IWMI’s role in the CGIAR Program on Aquatic Agricultural Systems

Aquatic Agricultural Systems (AAS) combine intensive farming with activities harnessing the natural productivity of freshwater and coastal ecosystems. The goal of CGIAR’s Program on AAS is to reduce poverty and improve food security for people who depend on such systems for their livelihoods.

CARE / Shrimp farmer in Aceh, Indonesia. Photo by Sonny Iskander, 2011.
CARE / Shrimp farmer in Aceh, Indonesia.
Photo by Sonny Iskander, 2011.

The Program, led by WorldFish, is working with smallholders, plus small-scale producers and traders of AAS products, to ascertain why they have been unable to rise out of poverty. As the Program progresses, the research team will help the communities identify the methods and technologies most likely to boost their incomes.

The proposed actions will combine aspects of farming, fishing, aquaculture, livestock rearing and forestry with non-agricultural activities. The researchers will select the options that best suit the women and men involved, according to their types of households, local environments and specific socio-cultural conditions.

The AAS Program spans six broad themes and focuses on four contrasting aquatic agricultural systems (see table below). IWMI is one of the CGIAR partners and has a modest share of funds to engage in the Program. We are focusing our efforts in three of the four chosen countries and regions: Zambia, Bangladesh and Cambodia.

IWMI helped to initiate the AAS Program in Zambia and Bangladesh in 2012, and will be conducting more activities in these two countries in 2013. In Zambia, the priority for this year is to obtain a detailed understanding of the flood dynamics over time in the Barotse hub. We also hope to assess land uses, determine the impact of floods on agriculture and begin holding community workshops.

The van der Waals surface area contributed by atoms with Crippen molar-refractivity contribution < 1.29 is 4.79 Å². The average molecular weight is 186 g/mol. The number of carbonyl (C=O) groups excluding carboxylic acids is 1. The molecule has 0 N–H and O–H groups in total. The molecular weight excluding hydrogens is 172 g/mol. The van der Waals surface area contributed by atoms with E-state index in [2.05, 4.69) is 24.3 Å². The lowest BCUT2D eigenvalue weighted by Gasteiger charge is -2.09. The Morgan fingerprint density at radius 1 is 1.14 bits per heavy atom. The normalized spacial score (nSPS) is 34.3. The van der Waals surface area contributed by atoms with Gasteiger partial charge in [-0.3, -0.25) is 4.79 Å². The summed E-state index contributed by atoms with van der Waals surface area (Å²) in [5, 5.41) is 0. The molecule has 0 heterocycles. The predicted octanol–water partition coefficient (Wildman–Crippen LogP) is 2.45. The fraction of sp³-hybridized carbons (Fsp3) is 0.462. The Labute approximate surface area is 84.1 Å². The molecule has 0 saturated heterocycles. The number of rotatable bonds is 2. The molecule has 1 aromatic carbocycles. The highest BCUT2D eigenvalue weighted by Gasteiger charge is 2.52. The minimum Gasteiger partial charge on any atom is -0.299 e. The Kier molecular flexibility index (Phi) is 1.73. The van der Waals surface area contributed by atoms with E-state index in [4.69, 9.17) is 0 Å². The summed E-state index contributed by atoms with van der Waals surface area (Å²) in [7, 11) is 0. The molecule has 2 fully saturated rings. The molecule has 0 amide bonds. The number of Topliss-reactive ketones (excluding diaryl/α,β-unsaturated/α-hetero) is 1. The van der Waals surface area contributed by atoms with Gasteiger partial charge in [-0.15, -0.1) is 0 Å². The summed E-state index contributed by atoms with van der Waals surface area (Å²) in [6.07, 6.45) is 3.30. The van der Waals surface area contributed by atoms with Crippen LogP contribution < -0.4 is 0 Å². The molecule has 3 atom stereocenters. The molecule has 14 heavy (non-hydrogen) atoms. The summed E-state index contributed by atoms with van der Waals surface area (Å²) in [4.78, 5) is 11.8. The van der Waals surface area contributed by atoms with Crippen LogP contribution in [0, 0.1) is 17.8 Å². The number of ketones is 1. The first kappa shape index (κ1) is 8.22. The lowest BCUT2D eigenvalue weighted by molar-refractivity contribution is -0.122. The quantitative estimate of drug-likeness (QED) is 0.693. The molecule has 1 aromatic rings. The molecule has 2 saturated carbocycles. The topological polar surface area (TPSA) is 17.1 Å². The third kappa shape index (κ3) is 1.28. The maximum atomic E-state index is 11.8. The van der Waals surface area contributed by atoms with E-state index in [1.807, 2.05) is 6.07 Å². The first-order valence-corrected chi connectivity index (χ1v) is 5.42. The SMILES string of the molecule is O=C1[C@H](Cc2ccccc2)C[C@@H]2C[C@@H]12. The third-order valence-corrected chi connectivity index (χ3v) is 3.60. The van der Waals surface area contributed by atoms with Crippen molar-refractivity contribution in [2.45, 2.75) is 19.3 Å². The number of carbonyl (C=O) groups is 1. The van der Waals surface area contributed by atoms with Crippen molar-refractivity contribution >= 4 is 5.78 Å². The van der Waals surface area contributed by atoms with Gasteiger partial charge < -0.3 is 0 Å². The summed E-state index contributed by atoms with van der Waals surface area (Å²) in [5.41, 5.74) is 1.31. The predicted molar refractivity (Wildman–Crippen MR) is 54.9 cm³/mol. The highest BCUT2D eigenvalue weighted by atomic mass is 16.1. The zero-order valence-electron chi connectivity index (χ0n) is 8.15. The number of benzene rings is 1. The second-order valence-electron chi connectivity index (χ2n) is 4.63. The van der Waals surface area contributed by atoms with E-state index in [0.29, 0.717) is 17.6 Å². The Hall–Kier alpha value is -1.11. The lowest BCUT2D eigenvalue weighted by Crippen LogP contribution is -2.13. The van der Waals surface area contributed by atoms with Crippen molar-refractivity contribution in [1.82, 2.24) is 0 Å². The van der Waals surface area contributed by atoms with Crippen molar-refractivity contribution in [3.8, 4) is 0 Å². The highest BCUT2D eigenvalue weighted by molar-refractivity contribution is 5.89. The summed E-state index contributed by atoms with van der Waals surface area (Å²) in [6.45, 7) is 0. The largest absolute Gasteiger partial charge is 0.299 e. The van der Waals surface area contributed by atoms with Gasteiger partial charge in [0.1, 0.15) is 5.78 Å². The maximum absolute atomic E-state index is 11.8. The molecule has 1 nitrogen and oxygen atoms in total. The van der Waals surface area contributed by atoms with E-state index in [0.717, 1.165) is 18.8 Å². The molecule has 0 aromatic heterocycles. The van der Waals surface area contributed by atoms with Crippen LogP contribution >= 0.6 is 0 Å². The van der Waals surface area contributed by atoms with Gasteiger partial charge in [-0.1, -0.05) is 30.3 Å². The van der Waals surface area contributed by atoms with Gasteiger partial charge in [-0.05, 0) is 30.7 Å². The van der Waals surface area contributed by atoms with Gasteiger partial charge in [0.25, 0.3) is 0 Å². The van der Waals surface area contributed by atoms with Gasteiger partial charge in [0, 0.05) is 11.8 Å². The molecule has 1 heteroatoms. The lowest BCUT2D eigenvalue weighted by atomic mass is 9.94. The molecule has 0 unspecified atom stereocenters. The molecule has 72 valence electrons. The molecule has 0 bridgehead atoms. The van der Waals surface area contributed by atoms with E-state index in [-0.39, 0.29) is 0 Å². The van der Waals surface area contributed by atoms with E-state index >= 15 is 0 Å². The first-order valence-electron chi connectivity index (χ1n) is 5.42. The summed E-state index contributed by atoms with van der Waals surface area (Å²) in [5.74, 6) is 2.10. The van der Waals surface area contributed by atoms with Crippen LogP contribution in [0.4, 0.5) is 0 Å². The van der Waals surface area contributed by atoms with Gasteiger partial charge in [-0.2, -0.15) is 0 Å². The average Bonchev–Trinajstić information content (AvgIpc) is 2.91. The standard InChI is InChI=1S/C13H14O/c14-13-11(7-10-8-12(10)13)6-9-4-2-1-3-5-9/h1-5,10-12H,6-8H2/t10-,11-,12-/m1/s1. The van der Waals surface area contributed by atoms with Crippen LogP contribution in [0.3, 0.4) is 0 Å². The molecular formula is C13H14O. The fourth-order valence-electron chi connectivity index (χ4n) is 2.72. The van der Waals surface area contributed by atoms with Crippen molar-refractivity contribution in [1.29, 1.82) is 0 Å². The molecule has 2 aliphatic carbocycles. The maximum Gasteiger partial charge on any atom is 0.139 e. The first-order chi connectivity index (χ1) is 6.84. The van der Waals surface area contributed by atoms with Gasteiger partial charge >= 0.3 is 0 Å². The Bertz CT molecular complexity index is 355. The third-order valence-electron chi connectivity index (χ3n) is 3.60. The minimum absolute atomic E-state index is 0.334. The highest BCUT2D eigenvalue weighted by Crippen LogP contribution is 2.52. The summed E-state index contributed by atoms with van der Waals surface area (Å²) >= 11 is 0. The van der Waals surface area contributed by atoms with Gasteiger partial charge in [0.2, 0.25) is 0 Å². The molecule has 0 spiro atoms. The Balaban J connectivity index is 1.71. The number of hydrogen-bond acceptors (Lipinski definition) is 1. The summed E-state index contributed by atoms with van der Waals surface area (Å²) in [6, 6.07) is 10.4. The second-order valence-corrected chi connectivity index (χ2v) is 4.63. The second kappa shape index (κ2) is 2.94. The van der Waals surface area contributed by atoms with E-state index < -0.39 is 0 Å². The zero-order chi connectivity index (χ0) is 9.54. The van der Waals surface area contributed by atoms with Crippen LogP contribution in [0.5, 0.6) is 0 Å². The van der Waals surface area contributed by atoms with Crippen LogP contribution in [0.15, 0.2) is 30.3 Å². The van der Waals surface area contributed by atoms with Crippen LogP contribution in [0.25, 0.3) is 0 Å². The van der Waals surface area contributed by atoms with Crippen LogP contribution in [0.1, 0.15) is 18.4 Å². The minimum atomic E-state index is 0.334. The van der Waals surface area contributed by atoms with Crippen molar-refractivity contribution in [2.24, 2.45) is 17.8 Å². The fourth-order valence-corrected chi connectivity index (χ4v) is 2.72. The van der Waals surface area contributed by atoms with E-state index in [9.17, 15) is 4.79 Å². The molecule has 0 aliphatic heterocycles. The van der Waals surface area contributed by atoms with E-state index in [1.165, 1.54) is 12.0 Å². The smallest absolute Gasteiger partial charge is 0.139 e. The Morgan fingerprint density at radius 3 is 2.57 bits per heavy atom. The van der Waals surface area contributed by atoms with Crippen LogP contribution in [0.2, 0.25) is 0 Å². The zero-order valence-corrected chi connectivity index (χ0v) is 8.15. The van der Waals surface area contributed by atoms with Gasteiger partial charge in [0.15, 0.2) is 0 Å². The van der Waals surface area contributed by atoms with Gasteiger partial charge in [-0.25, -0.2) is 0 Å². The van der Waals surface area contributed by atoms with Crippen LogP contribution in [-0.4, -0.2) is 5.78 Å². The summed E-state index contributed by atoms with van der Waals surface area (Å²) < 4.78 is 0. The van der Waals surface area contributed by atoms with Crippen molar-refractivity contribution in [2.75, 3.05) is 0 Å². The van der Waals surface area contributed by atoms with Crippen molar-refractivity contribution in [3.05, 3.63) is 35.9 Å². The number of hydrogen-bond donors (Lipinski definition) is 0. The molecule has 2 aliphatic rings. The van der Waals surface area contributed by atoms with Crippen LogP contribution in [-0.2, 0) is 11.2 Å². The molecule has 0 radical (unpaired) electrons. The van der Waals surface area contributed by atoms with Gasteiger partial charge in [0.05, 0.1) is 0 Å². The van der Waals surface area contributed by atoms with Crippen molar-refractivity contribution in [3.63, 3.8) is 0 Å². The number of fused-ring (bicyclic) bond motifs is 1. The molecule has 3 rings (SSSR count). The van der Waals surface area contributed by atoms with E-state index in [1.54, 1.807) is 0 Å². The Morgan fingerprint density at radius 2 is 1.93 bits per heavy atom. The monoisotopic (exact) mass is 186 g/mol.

Understanding the institutional arrangements for canal management is an important aspect of the Program. In Bangladesh, IWMI will diagnose the water-management problems faced by 16 communities in the Kulna hub. These communities were selected by the AAS Program after a thorough stakeholder consultation process.

We plan to conduct experimental games with community members during 2013 to help create a menu of possible actions to boost livelihoods. Then, in 2014, we will set up some community-based pilot projects to test the more promising ideas that emerge.

IWMI will also be involved in getting the AAS Program process under way in Cambodia in 2013, starting with scoping, consultation and diagnostic activities concerning the Tonle Sap hub.


Summary of CRP AAS themes, focal aquatic agricultural systems and focal regions/countries.
AAS Themes Focal Aquatic Agricultural systems Focal Regions/countries
  1. Sustainable increases in system productivity
  2. Equitable access to markets
  3. Social-ecological resilience and adaptive capacity
  4. Gender equity
  5. Policies and institutions to empower AAS users
  6. Knowledge sharing, learning and innovation


Mekong Delta Lower Mekong Delta/Cambodia
Ganges-Brahmaputra-Megna delta Bangladesh
African freshwater systems (seasonally flooded plains in Zambia) Zambia
Coastal, coral ecosystems Solomon islands and the Philippine archipelago